“If you wish to travel far and fast, travel light. Take off all your envies, jealousies, unforgiveness, selfishness and fears.”
Have you ever been envious? Not jealous, which is the fear of losing something of yours to someone (partner, status, etc.), but envious. Green with desire and harboring covetous feelings towards something that someone has (or that you perceive them to have) which you badly, BADLY want.
This is a toughie. Nature teaches us competition, survival of the fittest. Ego teaches us to protect our version of the world as we know it and feel it should be. What to do?
I have a family member with Lupus (SLE). It is chronic, and hers is progressing at a far more rapid rate than anticipated or statistically normative based on her age. She has developed lupus nephritis as a comorbidity. Despite these stark truths, lupus, like most autoimmune diseases, remains latent much of the time. Silent. Patients don't look sick, but often feel vaguely unwell.
Where am I going with this? How does envy remotely relate to a serious autoimmune disease? Well, here's where my own instinctual sense of survival and desire to arrange my world into logical order kicks in: she runs circles around me, who is ten years her junior and on paper, far more, "well." So, while she is quite literally bouncing off walls with the unbridled energy of a toddler, I'm standing around mesmerized at the sight I'm witnessing. I just can't understand it. I can barely abide it. Is this acting? And if so, who does that?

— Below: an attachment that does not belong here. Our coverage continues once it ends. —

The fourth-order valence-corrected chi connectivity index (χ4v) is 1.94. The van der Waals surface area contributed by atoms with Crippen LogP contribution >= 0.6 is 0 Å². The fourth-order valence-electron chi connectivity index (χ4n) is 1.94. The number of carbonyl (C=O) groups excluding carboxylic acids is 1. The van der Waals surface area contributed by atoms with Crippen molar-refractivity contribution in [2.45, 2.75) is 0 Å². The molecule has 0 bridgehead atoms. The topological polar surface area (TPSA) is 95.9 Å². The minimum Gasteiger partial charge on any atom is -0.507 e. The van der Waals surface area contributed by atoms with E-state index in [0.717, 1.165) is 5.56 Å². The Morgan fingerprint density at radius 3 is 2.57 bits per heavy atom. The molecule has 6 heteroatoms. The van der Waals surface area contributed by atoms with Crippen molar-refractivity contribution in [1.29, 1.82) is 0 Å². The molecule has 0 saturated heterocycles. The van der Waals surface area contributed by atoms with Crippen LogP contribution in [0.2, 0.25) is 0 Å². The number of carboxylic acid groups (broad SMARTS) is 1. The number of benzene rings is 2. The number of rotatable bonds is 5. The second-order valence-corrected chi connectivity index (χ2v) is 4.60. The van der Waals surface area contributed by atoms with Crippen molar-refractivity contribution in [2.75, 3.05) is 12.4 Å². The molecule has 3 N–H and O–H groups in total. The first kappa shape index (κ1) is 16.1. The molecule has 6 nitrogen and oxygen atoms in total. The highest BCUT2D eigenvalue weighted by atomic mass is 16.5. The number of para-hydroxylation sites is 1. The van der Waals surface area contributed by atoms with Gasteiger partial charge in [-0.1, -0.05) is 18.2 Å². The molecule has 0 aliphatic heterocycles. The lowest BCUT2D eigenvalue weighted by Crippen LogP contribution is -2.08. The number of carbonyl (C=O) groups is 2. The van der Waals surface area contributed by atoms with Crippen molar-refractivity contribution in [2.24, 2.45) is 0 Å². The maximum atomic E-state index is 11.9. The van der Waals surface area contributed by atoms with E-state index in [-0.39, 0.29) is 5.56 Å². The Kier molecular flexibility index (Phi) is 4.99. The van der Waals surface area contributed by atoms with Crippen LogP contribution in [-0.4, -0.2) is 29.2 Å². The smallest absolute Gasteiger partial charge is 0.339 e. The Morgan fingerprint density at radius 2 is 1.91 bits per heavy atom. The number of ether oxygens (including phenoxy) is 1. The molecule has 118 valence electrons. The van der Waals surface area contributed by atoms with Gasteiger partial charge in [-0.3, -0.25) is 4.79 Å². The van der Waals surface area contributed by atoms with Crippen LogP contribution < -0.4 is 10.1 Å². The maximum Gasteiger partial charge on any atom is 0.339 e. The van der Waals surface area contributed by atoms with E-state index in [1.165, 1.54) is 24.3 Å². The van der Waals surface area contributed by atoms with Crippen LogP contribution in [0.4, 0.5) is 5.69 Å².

We cannot pretend to understand even those closest to us; no one can proclaim to know what it is that someone is feeling. On the other hand, I am somewhat invested in her well being; not only from the standpoint of wanting her to thrive, but also due to the fact that the very nature of the reason I am here is centered on her illness and need for help. Who needs the help now?
I am, for all intents and purposes, exhausted on the daily. I am fighting my own medical mysteries, and as such, feel justified in calling a personal time out every now and again. But, like most people, I am highly desirous of wellness. I wish to have that boundless energy of my youth, the ability to physically push my body and be rewarded for my efforts with an endorphin rush and increased fitness. Often, our frustrations with others are a direct reflection of our own dissatisfaction within ourselves. I am mourning what feels like the death of a piece of me- a cornerstone of my youth and my identity. Physicality.
Acceptance is the core of moving forward without regret for the past nor expectation of the future, which is out of our control. It is difficult to attain, however, with that pesky mark of humanity upon us.